In this post, we look back at highlights from the IMAGINE conference, told through the top #IMAGINE2018 tweets and photos of the day.
20 June 2018
More than 200 of people from around Europe and beyond gathered in Amsterdam on 13 June 2018 to share their experiences, hopes and challenges of gender transformative work with boys.
The IMAGINE conference was the culmination of a partnership between three MenEngage Europe Network members – Emancipator, MÄN and the Good Lad Initiative. The two-year project facilitated important conversations on gender, sexist attitudes and masculinities with around 1,500 boys and young men between the ages of 11 and 18 at schools and youth organizations in the Netherlands, Sweden and the UK.
The IMAGINE Toolkit was launched at the event to share new knowledge and lessons learned on engaging with boys on these issues.
Aiming to challenge the root causes of gender inequality, reduce sexual harassment, and promote positive, healthy and equitable attitudes and behaviours, IMAGINE recruited 30 young men to be trained to deliver workshops as ‘peer educators’ in schools.
Many of the peer educators attended the conference to share their stories working with boys, including Rikkert van Huisstede (above), who enthralled the audience with a moving performance of ‘Wayfaring Stranger’ that set the tone for the day’s proceedings (listen to the song here).
IMAGINE 2018 was hosted by Sylvana Simons (above), Dutch activist, TV presenter and well-known public voice on feminism.
Jens van Tricht (above) from Emancipator gave a brief opening speech, sharing the context of IMAGINE as a project borne out of a partnership between MenEngage Alliance members.
IMAGINE project managers, Erik Schrammel (MÄN, Sweden), Jurhaily Sing (Emancipator, Netherlands) and Ben Hurst (UK) (above) presented the IMAGINE project from the perspective of their respective countries.
Several peer educators (above) took to the stage to share their experiences talking to groups of boys about gender, masculinities, and breaking out of harmful gender norms.
Peer educators from each partner country presented the IMAGINE toolkit to Maggie Wissink from the Dutch Ministry responsible for Education, Culture, Science, Research, Gender equality and Communications.
Katrien van der Heyden (above) then presented the evaluation findings of IMAGINE project, showing the impact on attitudes and behaviors that can happen following workshops with groups of boys. For example, around one third of boys agreed or strongly agreed that the this workshop would change their personal actions.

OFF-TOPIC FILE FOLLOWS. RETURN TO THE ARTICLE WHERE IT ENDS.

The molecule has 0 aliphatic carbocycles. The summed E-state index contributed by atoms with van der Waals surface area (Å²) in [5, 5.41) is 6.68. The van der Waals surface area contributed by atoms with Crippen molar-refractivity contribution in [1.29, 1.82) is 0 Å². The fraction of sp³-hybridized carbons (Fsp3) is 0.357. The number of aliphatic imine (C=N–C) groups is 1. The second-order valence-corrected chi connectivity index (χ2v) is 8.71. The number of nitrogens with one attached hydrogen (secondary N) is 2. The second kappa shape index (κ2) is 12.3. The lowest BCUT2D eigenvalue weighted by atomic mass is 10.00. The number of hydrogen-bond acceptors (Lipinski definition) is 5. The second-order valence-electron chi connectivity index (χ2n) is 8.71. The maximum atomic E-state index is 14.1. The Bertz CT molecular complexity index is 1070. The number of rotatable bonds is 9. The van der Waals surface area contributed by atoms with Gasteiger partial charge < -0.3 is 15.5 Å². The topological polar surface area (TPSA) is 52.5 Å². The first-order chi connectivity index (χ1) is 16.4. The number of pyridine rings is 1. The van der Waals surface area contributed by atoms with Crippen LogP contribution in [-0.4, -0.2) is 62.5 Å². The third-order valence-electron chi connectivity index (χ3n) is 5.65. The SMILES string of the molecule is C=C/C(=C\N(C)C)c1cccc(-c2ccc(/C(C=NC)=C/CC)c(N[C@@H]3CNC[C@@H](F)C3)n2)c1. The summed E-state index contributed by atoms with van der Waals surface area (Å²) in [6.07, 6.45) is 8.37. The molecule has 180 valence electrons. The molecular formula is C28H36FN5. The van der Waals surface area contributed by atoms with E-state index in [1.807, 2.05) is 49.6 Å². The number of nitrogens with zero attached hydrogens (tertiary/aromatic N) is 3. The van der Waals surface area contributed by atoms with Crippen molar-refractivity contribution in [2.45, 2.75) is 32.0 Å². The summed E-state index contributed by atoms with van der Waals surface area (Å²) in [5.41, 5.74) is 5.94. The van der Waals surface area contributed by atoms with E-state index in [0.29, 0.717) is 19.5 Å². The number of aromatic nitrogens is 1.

The keynote speaker of the day was Renée Römkens, Professor of Gender Based Violence at the University of Amsterdam Faculty of Social and Behavioural Sciences, and Director of Atria, the Dutch institute for gender equality and women’s history. Professor Römkens presented on gender based violence prevention work and the #MeToo movement in its historical context.
The morning sessions ended with a panel discussion on how to be accountable to women’s rights and feminist movements when running a program specifically aimed at boys and young men. The panelists, Jens van Tricht, Sandy Ruxton, Hannah Nordberg and Renée Römkens, raised issues including being accountable to services for victims and survivors of male abuse, not drawing budgets away from women’s empowerment work, and integrating approaches into the mainstream education.
The afternoon program at the IMAGINE conference offered delegates the chance to choose from 21 break-out sessions on a range of topics including how to run workshops with boys, sharing practical tips on challenging homophobia and transphobia, using humour to challenge harmful attitudes, thinking intersectionally, and many more (see the full program here).
One of the stars of the day, Oscar (above), presented his drawing showing what boys are expected to be, and what boys could be (with the above tweet coming from Oscar’s mother, Professor Nicole Westmarland)
The atmosphere of the IMAGINE conference 2018 was one of optimism and determination to continue the kind of work and approaches developed through IMAGINE project.
The respective partners will now look to continue this work, while all 200 delegates to the conference left with a sense of motivation to take the knowledge, tools and lessons of IMAGINE to their own projects and communities around Europe and beyond.
 MenEngage Europe is the regional network of MenEngage Alliance, consisting of organizations and individuals across 29 countries in the region.
Main photo by Rebecca Collins from Good Lad Initiative